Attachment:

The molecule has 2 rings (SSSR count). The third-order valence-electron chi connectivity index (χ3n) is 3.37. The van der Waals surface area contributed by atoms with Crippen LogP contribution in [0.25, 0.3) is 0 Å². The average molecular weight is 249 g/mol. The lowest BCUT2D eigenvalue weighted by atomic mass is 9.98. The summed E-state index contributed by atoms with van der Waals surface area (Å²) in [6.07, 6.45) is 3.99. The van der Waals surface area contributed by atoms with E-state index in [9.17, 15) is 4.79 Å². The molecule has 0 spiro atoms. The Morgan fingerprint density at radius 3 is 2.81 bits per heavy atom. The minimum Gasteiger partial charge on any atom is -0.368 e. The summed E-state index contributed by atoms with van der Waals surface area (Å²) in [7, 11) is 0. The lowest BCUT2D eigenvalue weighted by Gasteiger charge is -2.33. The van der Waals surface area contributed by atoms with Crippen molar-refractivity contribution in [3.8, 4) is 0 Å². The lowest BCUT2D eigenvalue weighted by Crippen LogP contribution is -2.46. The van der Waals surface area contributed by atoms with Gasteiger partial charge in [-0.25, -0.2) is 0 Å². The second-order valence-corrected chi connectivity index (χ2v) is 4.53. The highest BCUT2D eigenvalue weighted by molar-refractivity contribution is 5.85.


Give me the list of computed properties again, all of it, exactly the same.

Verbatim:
The molecule has 2 rings (SSSR count). The third-order valence-electron chi connectivity index (χ3n) is 3.37. The van der Waals surface area contributed by atoms with Crippen LogP contribution in [0.25, 0.3) is 0 Å². The average molecular weight is 249 g/mol. The lowest BCUT2D eigenvalue weighted by atomic mass is 9.98. The summed E-state index contributed by atoms with van der Waals surface area (Å²) in [6.07, 6.45) is 3.99. The van der Waals surface area contributed by atoms with E-state index in [9.17, 15) is 4.79 Å². The molecule has 0 spiro atoms. The Morgan fingerprint density at radius 3 is 2.81 bits per heavy atom. The minimum Gasteiger partial charge on any atom is -0.368 e. The summed E-state index contributed by atoms with van der Waals surface area (Å²) in [7, 11) is 0. The lowest BCUT2D eigenvalue weighted by Gasteiger charge is -2.33. The van der Waals surface area contributed by atoms with Crippen molar-refractivity contribution in [3.8, 4) is 0 Å². The lowest BCUT2D eigenvalue weighted by Crippen LogP contribution is -2.46. The van der Waals surface area contributed by atoms with Gasteiger partial charge in [-0.25, -0.2) is 0 Å². The second-order valence-corrected chi connectivity index (χ2v) is 4.53. The highest BCUT2D eigenvalue weighted by molar-refractivity contribution is 5.85.